And so, here, a second and twisted and hideous grief. We don’t have to feel sorry for them, clearly but Zola and Schmidt are both grieving things- Schmidt his Icarus moment, as much as he attempts to repurpose it as his identity, infuriated that he could have misjudged and Zola his own pathetic cowardice and failed, derivative science. They and their Hydra are a faked ambition- a desire for power and a lack of knowledge of what to do with it, other than an intense willingness to exact cruelty and to ensure a uniformity that allows general mediocrity to convince them of their own exceptional status.
They are mundane; they are cruel bosses and irresponsible technicians, they’re frightening because they’re a big screen play on what would happen if your worst manager got to a position of genuine power. They’re scary because as intensely played up as they are, they’re recognisable characters. The media grossness of Red Skull, the savvy ability to play and lead and nod along with his own group hidden in another, more “palatable” (to Nazi Germany) one is today’s purvey of tabloid columnists and hashtag hate groups. And Zola is just a coward, who, rather than merely being not-brave, is also ill-intentioned with it. He’s barely brave enough to commit his own torture but, well, he wants it done so it’s under medical disguise; an anonymous, accusatory shrill.
It’s not easy to make the Red Skull human. Hugo Weaving does a highly enviable job of being utterly hideous here. And this was important; to make Cap more than a cartoon flag punching cartoon Nazis, both sides of that equation had to be horribly real, for all their super powers, without treading too close to actual history as to start creating even more problems for themselves.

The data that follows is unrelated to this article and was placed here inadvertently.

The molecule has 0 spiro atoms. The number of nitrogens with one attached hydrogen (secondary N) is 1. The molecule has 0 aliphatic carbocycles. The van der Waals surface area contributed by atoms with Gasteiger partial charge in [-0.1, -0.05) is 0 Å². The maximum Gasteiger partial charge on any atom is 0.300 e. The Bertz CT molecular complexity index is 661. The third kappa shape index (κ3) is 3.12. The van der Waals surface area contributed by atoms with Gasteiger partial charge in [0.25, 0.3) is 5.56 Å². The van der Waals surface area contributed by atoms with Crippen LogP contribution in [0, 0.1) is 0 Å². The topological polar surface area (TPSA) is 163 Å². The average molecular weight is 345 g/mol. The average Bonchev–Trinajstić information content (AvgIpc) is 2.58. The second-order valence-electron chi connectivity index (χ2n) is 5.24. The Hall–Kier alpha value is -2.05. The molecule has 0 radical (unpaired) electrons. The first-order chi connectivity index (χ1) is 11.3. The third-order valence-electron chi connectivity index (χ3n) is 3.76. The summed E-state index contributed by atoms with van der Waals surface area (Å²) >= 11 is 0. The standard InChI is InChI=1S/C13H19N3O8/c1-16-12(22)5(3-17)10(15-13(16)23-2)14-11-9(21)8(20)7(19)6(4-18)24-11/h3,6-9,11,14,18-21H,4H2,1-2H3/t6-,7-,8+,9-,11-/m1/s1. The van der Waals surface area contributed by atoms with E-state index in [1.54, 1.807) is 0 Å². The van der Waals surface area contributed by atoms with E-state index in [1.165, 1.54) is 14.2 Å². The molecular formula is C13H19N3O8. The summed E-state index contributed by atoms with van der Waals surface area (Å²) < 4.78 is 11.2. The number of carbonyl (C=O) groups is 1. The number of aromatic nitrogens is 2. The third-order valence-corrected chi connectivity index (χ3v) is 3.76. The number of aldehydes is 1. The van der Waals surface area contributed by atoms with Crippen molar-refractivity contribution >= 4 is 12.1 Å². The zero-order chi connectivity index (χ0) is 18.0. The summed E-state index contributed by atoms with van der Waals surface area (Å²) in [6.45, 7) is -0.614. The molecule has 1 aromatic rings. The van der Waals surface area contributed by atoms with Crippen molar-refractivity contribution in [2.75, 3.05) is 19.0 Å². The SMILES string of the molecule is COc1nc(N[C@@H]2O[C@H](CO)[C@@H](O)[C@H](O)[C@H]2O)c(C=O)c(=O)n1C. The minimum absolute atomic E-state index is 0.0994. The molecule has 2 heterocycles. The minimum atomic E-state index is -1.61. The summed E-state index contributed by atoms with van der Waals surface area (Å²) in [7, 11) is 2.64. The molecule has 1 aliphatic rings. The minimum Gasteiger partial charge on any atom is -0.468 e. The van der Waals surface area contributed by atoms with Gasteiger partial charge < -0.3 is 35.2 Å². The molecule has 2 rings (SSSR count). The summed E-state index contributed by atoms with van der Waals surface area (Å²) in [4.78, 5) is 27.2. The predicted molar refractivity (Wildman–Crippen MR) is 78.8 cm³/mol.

So here we are: seventy years of culture and fictional Nazis are slightly realer and more scary than a lot of media portrayals of the real thing. Fucking Hollywood.
WHEN I WAKE UP IN MY MAKE UP, HAVE YOU EVER FELT SO USED UP AS THIS?
Whilst we’re talking about fucking Hollywood, there’s a central segment to this film, between the bit where Steve’s skinny and doomed because he’s gonna choke to death and the bit where Steve’s huge and doomed because he’s going to choke himself to death with other things. It’s the tights bit. For some reason, this segment doesn’t get discussed much – it’s not the big emotional beats of the piece, it’s not even very long and frankly there’s a whole level of relatively tedious economics about war bonds in there but let’s not discard it offhand.
The tedious war bonds bit is important. Steve’s been transformed from sickly-tiny-Steve to giant-buff-Steve, who was meant to be one of many super soldiers deployed to the field. As it is, he’s now a relic piece – the last remaining source of anything approaching Erskine’s super soldier serum and as such, too precious to deploy, un-combat-tested and unused for anything other than the promotion of an American war machine he’s dying on the ass of.